Turning waste to wealth
Professor Babatunde Ajayi of the Department of Forestry and Wood Technology, Federal University of Technology, Akure (FUTA) has charted the path to wealth creation and sustainable development in a recessionary economy. He was delivering the 77th inaugural lecture of the institution entitled, “Adding Value to Biofibre Waste: A lesson from creation. Below are the high points of the discourse.
That the national economy is undergoing a recession is no longer news. What is however, relevant and of interest to all Nigerians today is how the federal and indeed all the tiers of government can creatively find a way out of the present economic quagmire so that the recession will not climax in a depression. Faced with the bitter reality of the dwindling fortunes of crude oil prices at the global market and the concomitant scarcity of foreign exchange, which has in turn militated against manufacturing and other industrial developments, the federal government has turned its searchlight on economic diversification with a view to establishing a new revenue earner for the nation.
It is perhaps against this background and other attendant social economic factors that informed the theme of the 77th inaugural lecture delivered recently by Professor Babatunde Ajayi, a renowned scholar and erudite Professor in the department of Forestry and Wood Technology, Federal University of Technology, Akure. The lecture titled, “Adding Value to Biofiber Wastes: A lesson from Creation” was not only stimulating but intellectually and economically relevant as a panacea to the nation’s current economic debacle.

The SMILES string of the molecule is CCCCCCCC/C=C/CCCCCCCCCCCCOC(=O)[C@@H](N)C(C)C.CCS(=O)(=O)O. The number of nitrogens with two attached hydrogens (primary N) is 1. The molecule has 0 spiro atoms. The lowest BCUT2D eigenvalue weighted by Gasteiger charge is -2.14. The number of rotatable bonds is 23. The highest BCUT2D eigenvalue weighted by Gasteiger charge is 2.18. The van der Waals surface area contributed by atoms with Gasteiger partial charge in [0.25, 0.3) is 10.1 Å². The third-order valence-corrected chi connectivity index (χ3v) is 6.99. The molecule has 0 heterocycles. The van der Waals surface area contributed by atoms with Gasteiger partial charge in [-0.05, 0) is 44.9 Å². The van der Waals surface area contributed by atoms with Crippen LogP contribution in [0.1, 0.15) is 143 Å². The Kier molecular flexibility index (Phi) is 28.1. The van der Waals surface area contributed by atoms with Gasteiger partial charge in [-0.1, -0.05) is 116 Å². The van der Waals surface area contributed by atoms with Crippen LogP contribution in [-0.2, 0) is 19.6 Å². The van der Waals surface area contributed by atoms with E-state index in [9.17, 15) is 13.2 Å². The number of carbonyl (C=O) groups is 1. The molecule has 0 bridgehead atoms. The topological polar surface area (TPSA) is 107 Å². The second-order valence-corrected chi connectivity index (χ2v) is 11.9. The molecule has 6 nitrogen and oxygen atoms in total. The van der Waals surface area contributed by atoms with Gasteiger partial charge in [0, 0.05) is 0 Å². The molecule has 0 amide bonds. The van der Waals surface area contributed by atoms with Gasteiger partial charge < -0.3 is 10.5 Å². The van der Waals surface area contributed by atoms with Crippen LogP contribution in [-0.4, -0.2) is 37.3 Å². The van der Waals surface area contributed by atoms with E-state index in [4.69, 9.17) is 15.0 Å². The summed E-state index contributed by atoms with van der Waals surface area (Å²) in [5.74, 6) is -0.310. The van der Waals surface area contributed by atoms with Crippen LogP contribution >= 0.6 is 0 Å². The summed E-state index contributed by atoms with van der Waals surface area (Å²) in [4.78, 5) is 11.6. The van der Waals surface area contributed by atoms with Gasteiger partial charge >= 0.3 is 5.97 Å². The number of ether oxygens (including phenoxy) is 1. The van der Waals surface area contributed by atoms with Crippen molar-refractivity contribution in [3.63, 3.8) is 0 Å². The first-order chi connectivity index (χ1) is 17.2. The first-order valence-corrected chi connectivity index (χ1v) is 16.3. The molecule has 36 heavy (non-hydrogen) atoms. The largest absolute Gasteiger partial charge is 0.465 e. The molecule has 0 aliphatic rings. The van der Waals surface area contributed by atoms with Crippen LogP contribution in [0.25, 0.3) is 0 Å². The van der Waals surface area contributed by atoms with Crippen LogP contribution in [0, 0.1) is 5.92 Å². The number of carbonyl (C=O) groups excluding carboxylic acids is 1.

Professor Ajayi, who has distinguished himself in the industry before venturing into the world of academics, observed that Nigeria’s richness in agricultural produce should be leveraged upon to attain requisite height in wealth creation. it was his opinion that “the adequate use of agricultural by-products will lead to the reduction in exploitation of dwindling timber resources and forest biodiversity, increase efficiency in wood resources utilization, prevention of environmental degradation, alleviation of poverty or wealth creation, mitigation of climate change and increase raw materials base for provision of construction works, as well as affordable building materials for core and low cost houses.
The don described biofiber wastes as materials considered to be valueless, not priced and of no economic importance or value which are derived from the processing of fibrous materials such as wood, wood climbers, shrubs, biocomposite panel products, any agricultural farm produce and assorted weeds. Ajayi posited that various manufacturing processes of new products using the numerous biofiber wastes prevalent will open up a large vista of opportunity for job creation, new products development, healthier environment, commerce and sustainable chains of profitable activities, new orientation in industrial movement and development.